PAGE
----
By: Blonde Two
I have been working, over the last few weeks, on the next Blonde publication. A slight departure from the norm (can you have a norm based on two?) Our next children’s book will have more words and fewer pictures. At the current count, that is 49,000 words and 5 pictures; it will also have some maps (something we and hopefully Ordnance Survey will be very happy about). 49,000 words sounds like a lot, but compared to other children’s literature it is a comparatively scanty count; Harry Potter and the Philosopher’s Stone for example has 76,944 words and some of them are magic ones!
I have (so far) done all of the right things. I wrote the story months ago and hid it away on a dusty top shelf (well a rather more prosaic Apple hard drive); I am now revisiting my creation and am happy to report that I still like it, that it still makes me chuckle and that the end once again moved me to tears (the first time tears might just have been relief at finishing the writing). Now I am prone to both chuckling and tears, and so must be careful not to assume that the story will induce the same reaction in other readers. I am also approximately thirty years older than the intended audience, but I still like pretending that Jelly Babies are real, reading ‘What Katy Did’ stories and eating snow, so maybe I have a valid opinion.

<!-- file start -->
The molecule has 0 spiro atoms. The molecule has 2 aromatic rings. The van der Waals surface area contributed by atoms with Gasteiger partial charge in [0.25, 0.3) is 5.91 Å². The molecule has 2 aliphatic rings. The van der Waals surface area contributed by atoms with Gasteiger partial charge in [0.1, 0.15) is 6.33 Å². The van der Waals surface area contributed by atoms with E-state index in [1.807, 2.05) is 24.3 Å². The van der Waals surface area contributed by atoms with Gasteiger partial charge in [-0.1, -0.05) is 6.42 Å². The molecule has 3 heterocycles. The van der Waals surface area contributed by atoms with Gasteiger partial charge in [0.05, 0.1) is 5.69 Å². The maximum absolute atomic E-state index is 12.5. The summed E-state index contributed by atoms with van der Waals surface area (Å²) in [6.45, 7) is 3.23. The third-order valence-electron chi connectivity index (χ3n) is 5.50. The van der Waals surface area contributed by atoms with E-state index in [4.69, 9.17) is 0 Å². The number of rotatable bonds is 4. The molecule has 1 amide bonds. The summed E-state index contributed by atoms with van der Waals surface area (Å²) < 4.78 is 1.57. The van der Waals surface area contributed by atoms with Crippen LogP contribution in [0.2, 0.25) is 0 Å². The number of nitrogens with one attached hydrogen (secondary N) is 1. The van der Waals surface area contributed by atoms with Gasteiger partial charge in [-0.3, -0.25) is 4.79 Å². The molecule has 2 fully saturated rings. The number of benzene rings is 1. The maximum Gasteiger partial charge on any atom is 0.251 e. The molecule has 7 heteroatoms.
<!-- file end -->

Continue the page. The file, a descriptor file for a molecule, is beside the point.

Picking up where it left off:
Would you like to read an extract? If you answer to this question is ‘no’ then stop reading now. If your answer is ‘yes’ then read on, but please be kind, Thomas (our hero) is an interesting lad …
The Non-Story of Ignatius Bowerman
“Now you might think I’m writing a story; but I’m not, these words are about things that actually happened. This is my non-story; I know it’s a non-story because:
1) I was there when the things actually happened.
2) I can’t do imagining.
As I walked up the drive that dimpsy morning, I saw some odd grey shapes but didn’t imagine they were something else. I walked past a grey car shape with windows, and then some grey sheep shapes with eyes. When I got to the end of the drive, I could see a grey Ignatius Bowerman shape.
(This first time that I crept out of my house, I didn’t know his name was Ignatius Bowerman, I just thought he was a tall man-shaped rock) …”